PLEASE NOTE: EDIT CONTAINS CONVERTED 4:3 MATERIAL The number of confirmed cases of a new bird flu strain in China has risen to at least nine. State media said another two H7N9 infections came to light on Wednesday. At least three have died. But China's Centre for Disease Control says no-one in close contact with the patients has shown any flu-like symptoms. (SOUNDBITE)(Mandarin) DIRECTOR OF THE EMERGENCY RESPONSE DEPARTMENT OF CHINA'S CENTRE FOR DISEASE CONTROL AND PREVENTION (CDC) FENG ZIJIAN, SAYING: "We have traced many close contacts, and they are all under extremely strict medical observation. Currently there isn't one person who came into contact with the confirmed sufferers who has shown symptoms during the quarantine period." The World Health Organisation in Manila is praising China's response to the new outbreak but says it's a worrying development. (SOUNDBITE) (English) WHO WESTERN PACIFIC REGIONAL OFFICE PUBLIC INFORMATION OFFICER, TIMOTHY O'LEARY, SAYING: "This is a very unique event. H7N9 had not been known previously to infect human beings. We'd seen it before only in birds. So for this virus suddenly to turn up in humans is a great cause for concern." The source of the virus and how it's transmitted are still a mystery. Other countries in the region are taking steps to stop it spreading. Taiwan is monitoring for suspected cases and screening travellers arriving at Taoyuan airport. Japan's international airports are issuing alerts to passengers travelling from China. There've been other strains of bird flu around for years. None are generally passed from human to human, a feature that appears to apply to the new strain.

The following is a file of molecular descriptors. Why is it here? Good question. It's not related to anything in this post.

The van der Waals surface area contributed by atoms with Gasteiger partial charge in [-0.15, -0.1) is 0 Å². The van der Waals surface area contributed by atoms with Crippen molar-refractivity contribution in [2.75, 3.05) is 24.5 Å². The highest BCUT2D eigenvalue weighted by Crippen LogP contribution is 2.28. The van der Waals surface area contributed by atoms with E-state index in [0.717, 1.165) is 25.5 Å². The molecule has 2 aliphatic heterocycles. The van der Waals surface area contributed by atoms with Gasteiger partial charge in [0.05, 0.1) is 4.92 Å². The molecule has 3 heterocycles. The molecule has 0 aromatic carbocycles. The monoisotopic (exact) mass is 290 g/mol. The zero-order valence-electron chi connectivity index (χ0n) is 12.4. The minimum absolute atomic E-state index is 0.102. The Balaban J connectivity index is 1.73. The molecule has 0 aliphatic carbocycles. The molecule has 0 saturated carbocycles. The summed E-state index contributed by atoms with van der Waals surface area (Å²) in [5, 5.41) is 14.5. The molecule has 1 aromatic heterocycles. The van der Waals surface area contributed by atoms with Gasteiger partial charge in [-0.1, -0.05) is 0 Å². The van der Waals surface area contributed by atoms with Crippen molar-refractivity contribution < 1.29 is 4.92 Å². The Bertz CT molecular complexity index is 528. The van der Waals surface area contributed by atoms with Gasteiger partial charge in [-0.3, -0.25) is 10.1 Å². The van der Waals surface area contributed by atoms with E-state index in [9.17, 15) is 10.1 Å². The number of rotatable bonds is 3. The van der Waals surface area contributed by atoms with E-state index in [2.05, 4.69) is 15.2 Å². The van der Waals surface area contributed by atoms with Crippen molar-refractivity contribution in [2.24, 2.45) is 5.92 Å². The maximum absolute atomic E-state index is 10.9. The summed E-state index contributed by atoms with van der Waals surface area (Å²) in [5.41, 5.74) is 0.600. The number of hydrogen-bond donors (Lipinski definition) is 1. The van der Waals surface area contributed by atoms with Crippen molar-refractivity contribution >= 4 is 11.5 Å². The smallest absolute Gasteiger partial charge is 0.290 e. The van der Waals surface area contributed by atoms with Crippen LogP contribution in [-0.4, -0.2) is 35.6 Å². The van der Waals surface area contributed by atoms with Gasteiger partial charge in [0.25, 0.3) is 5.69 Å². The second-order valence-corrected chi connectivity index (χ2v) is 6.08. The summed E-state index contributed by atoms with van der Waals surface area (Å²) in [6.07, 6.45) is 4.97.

April 4 - Two more case of the new bird flu strain H7N9 have come to light in China. Paul Chapman reports. ( Transcript )
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